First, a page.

facts & history in brief
Miami, is a world renown resort
city in southern United States.
Miami's recreational opportunities,
like surfing and beaches and healthy
warm weather attracts many visitors
and retired people from all over
the United States.
The city lies on Biscayne Bay, about
6 kilometres west of the Atlantic
Ocean, on Florida's south-eastern coast,
at the mouth of the Miami River.
Tequesta Indians lived in today's
Miami area before white
The first European settlements were
at Biscayne Bay and they named it
after the Miami River.
Miami developed rapidly and is
now Florida's second largest city and
the county seat of Dade County, which
covers about 140 square kilometres
(52 square kilometres
of inland water).
The economy of the Miami metropolitan
area depends mostly on tourism,
which produces about 4.5 billion
U.S. Dollars annually.
The city's temperature varies little,
averaging 27 °C in summer and
22 °C in winter.
The city is one of the largest
centres for the
production of clothing.
Other products include furniture,
metal goods and
Since 1959, when Fidel Castro became
dictator of Cuba, thousands of
Cubans have fled to Miami,
about 320 kilometres away.
In the late 1970's, many refugees
from Haiti settled
in the Miami area.
Cubans make up a large proportion
of the population.
Their culture has attracted many
businesses and banks that
handle Latin-American trade.
The city attracts more than
tourists a year.
The City's main attractions are:
Miami Beach is a city built on a 19 km
(12 miles) long sandbar across
Biscayne Bay and attached to
Miami, by a series of causeways.
The people come here to retire or
the tourist for the beaches, clubs
and bars, and the largest collection
of bright pink, lavender and turquoise
Art Deco buildings from the 1920s
at the South Beach, the southwestern
section of Miami Beach.
Miami Beach is one of the best in
the U.S. The water is clear and warm,
the sand relatively white, wide
enough and long enough to accommodate
Here you can see many in-line
skaters, bicyclists, skateboarders, dog
walkers and people watchers
doing what they do best.
Little Havana is a colourful
section of town where Spanish
is the predominant
language and the picturesque
Calle Ocho (SW 8th St) lined in
the entire length with Cuban
shops, cafes, record stores, pharmacies,
clothing and bridal shops and
old men playing dominoes in Máximo Gómez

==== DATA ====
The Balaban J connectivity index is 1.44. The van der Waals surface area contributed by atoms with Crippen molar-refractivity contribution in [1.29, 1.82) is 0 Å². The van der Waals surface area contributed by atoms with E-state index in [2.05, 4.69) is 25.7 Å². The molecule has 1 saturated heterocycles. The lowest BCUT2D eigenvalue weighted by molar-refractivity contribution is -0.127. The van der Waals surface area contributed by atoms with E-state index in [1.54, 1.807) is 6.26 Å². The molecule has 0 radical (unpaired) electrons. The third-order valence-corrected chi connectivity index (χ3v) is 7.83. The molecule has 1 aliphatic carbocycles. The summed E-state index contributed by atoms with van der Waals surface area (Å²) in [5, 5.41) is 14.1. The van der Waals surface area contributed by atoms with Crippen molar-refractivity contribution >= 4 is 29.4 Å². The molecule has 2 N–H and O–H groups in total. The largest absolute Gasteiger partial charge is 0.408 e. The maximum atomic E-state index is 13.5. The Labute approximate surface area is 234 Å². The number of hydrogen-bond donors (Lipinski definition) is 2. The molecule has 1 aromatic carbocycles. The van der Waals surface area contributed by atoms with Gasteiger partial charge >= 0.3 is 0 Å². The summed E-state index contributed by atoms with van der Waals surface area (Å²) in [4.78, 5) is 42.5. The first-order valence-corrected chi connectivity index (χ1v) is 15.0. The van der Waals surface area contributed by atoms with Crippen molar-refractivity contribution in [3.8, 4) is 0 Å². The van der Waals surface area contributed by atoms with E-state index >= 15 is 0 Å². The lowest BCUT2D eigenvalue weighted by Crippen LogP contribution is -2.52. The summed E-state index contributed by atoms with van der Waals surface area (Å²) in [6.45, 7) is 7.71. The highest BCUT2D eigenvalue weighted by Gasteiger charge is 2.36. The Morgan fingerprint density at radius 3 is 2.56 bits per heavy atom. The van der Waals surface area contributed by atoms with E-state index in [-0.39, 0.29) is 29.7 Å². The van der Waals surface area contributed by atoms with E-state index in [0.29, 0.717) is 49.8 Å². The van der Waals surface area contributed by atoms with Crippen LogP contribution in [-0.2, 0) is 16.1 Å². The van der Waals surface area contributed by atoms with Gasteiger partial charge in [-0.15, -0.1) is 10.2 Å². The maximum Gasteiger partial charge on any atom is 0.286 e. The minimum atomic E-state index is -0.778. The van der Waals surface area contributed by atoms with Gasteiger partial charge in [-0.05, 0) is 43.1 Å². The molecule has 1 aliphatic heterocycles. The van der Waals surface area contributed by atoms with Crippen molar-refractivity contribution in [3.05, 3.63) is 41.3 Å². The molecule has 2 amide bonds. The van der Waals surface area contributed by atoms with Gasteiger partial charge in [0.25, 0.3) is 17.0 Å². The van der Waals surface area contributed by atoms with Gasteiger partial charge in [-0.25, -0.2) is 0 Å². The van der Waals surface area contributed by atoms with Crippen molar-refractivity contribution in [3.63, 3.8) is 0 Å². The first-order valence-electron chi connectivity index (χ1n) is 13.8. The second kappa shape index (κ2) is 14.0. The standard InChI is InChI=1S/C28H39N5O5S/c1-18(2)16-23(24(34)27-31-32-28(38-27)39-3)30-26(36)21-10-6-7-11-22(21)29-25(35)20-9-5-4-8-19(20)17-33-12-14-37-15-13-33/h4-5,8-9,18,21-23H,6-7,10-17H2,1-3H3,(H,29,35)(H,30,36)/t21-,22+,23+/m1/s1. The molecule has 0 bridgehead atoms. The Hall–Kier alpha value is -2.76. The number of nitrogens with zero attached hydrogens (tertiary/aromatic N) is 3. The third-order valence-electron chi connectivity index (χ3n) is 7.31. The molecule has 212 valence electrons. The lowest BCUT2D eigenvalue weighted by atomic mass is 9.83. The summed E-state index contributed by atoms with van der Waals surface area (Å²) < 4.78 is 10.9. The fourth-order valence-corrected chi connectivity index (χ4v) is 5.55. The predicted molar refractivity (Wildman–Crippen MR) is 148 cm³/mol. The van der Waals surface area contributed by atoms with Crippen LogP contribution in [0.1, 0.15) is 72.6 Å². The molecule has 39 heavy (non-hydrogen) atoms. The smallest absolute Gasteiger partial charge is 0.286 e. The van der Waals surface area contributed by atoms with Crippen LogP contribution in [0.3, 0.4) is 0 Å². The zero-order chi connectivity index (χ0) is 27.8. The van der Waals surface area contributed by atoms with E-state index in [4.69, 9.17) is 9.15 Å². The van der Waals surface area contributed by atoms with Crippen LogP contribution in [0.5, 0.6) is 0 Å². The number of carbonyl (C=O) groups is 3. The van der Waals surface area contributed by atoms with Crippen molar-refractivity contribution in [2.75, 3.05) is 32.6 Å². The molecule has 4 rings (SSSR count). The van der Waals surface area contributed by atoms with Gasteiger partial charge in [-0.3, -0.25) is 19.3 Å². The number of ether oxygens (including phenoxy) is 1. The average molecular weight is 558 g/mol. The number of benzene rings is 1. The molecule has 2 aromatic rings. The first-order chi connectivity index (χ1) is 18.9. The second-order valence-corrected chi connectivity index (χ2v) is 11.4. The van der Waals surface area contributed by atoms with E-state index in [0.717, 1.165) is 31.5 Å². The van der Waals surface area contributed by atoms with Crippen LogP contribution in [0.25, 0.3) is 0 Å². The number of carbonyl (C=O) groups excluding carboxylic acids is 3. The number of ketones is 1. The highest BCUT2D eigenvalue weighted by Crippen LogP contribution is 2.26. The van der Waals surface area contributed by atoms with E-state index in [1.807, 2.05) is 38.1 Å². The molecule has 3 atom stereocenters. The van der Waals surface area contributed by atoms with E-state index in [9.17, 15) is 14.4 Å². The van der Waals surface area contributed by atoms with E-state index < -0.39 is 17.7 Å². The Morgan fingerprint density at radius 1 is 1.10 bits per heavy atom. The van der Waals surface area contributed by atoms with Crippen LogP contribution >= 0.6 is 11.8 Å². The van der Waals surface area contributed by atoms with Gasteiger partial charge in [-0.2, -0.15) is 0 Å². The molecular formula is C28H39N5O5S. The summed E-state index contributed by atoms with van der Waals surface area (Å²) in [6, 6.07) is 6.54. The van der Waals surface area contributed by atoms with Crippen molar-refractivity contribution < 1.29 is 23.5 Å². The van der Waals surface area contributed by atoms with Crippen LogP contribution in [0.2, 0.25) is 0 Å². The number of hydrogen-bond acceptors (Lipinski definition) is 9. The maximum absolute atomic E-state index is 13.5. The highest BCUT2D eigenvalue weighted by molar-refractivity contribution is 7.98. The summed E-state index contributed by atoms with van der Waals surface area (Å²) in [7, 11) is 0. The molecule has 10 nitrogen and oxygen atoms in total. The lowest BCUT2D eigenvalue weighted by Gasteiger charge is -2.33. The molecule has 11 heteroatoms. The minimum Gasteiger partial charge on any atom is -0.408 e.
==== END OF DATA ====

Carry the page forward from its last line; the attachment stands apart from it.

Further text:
Park. Little Havana occupies
10 square blocks, southwest of downtown
Key Biscayne is south of downtown
Miami, along Biscayne Bay's shore.
It has the city's many best attractions.
The Miami Museum of Science
& Space Transit Planetarium are at Miami's
southern city limit, near the
bridge that connects Miami with Key Biscayne
and has excellent displays on
the Everglades and the local coral reefs.
The hands-on exhibits are a
popular with kids and adults alike.
The Miami Seaquarium, is further
east on the Virginia Key causeway,
with Lolita, the 7000-pound
(3150-kg) killer whale, as
the main attraction.
Hear explanations how West Indian
manatees, injured by boat propellers
are nursed back to health and some are released.
Watch the very popular Flipper
Dolphin Show and Salty's Sea Scoundrels,
starring Salty the Sea Lion.
Bill Baggs Cape Florida State
Recreation Area, at the southern end of
Key Biscayne, with its acres of
exotic plants and nature trails along
The Cape Florida Lighthouse,
built in 1845, is at the Bill Baggs Cape
Florida State Recreation
Area's southern tip is.
A rapid transit system, Metrorail,
began operating in Miami in 1984.
Metromover, a central elevated
shuttle line, was added in 1986.
The Metropolitan area has a
population of over 2 million people.
Hui Chin and I enjoyed Miami very much.
From the Airport we caught one of the local buses after our arrival
at our hotel at Miami Beach.
We chose the Tropics Hostel from the Lonely Planet Guide, but their
rates were double the advertised one.
Disappointing, on a shoestring budget.
It is one of the many Art Deco buildings, for which Miami Beach is so
well known for.
We did all the touristic things while we were in Miami.
Walked on the beaches on the streets.
Joined a city sightseeing tour.
Saw the 'Freedom Tower', 'Little Havanna', 'Little Haiti', Coconut Grove,
Coral, Gables, Everglades National Park and 'boated', around some of
its 10 thousand islands,, the Florida Keys, Key West, Fort Lauderdale,
Golden Beach, Sunny Isles, South Beach, Key Biscayne and many other
places and sights in the city and around.
Rode on the Metrorail and the Metromover for hours.
We did get wet a couple of times too.
You can click on these photos for an enlargement.
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